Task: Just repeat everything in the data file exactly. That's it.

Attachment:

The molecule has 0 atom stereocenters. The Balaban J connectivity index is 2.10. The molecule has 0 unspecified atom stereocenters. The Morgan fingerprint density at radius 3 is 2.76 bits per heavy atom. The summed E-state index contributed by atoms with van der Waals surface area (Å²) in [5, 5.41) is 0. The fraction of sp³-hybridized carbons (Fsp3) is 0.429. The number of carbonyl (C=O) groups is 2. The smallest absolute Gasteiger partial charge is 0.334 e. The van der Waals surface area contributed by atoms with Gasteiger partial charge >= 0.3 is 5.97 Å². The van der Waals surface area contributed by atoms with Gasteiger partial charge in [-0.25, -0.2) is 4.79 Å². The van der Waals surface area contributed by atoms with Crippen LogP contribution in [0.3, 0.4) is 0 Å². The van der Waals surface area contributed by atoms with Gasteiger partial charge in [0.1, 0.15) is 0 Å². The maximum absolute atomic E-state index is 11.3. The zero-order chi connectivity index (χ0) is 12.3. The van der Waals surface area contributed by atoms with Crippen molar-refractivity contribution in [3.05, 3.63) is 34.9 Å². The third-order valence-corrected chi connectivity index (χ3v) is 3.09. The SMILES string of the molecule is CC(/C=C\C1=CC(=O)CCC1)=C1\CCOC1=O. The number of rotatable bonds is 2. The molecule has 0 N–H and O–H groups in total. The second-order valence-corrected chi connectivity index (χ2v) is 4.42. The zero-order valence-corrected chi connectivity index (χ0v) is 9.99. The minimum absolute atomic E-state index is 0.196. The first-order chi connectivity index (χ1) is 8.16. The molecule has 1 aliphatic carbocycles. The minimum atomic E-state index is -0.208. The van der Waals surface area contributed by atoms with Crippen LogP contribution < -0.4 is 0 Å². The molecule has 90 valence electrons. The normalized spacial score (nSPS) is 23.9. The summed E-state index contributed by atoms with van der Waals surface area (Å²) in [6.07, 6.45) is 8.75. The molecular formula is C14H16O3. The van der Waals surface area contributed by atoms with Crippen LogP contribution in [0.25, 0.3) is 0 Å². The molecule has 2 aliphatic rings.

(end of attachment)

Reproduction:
The molecule has 0 atom stereocenters. The Balaban J connectivity index is 2.10. The molecule has 0 unspecified atom stereocenters. The Morgan fingerprint density at radius 3 is 2.76 bits per heavy atom. The summed E-state index contributed by atoms with van der Waals surface area (Å²) in [5, 5.41) is 0. The fraction of sp³-hybridized carbons (Fsp3) is 0.429. The number of carbonyl (C=O) groups is 2. The smallest absolute Gasteiger partial charge is 0.334 e. The van der Waals surface area contributed by atoms with Gasteiger partial charge >= 0.3 is 5.97 Å². The van der Waals surface area contributed by atoms with Gasteiger partial charge in [-0.25, -0.2) is 4.79 Å². The van der Waals surface area contributed by atoms with Crippen LogP contribution in [0.3, 0.4) is 0 Å². The van der Waals surface area contributed by atoms with Gasteiger partial charge in [0.1, 0.15) is 0 Å². The maximum absolute atomic E-state index is 11.3. The zero-order chi connectivity index (χ0) is 12.3. The van der Waals surface area contributed by atoms with Crippen molar-refractivity contribution in [3.05, 3.63) is 34.9 Å². The third-order valence-corrected chi connectivity index (χ3v) is 3.09. The SMILES string of the molecule is CC(/C=C\C1=CC(=O)CCC1)=C1\CCOC1=O. The number of rotatable bonds is 2. The molecule has 0 N–H and O–H groups in total. The second-order valence-corrected chi connectivity index (χ2v) is 4.42. The zero-order valence-corrected chi connectivity index (χ0v) is 9.99. The minimum absolute atomic E-state index is 0.196. The first-order chi connectivity index (χ1) is 8.16. The molecule has 1 aliphatic carbocycles. The minimum atomic E-state index is -0.208. The van der Waals surface area contributed by atoms with Crippen LogP contribution < -0.4 is 0 Å². The molecule has 90 valence electrons. The normalized spacial score (nSPS) is 23.9. The summed E-state index contributed by atoms with van der Waals surface area (Å²) in [6.07, 6.45) is 8.75. The molecular formula is C14H16O3. The van der Waals surface area contributed by atoms with Crippen LogP contribution in [0.25, 0.3) is 0 Å². The molecule has 2 aliphatic rings.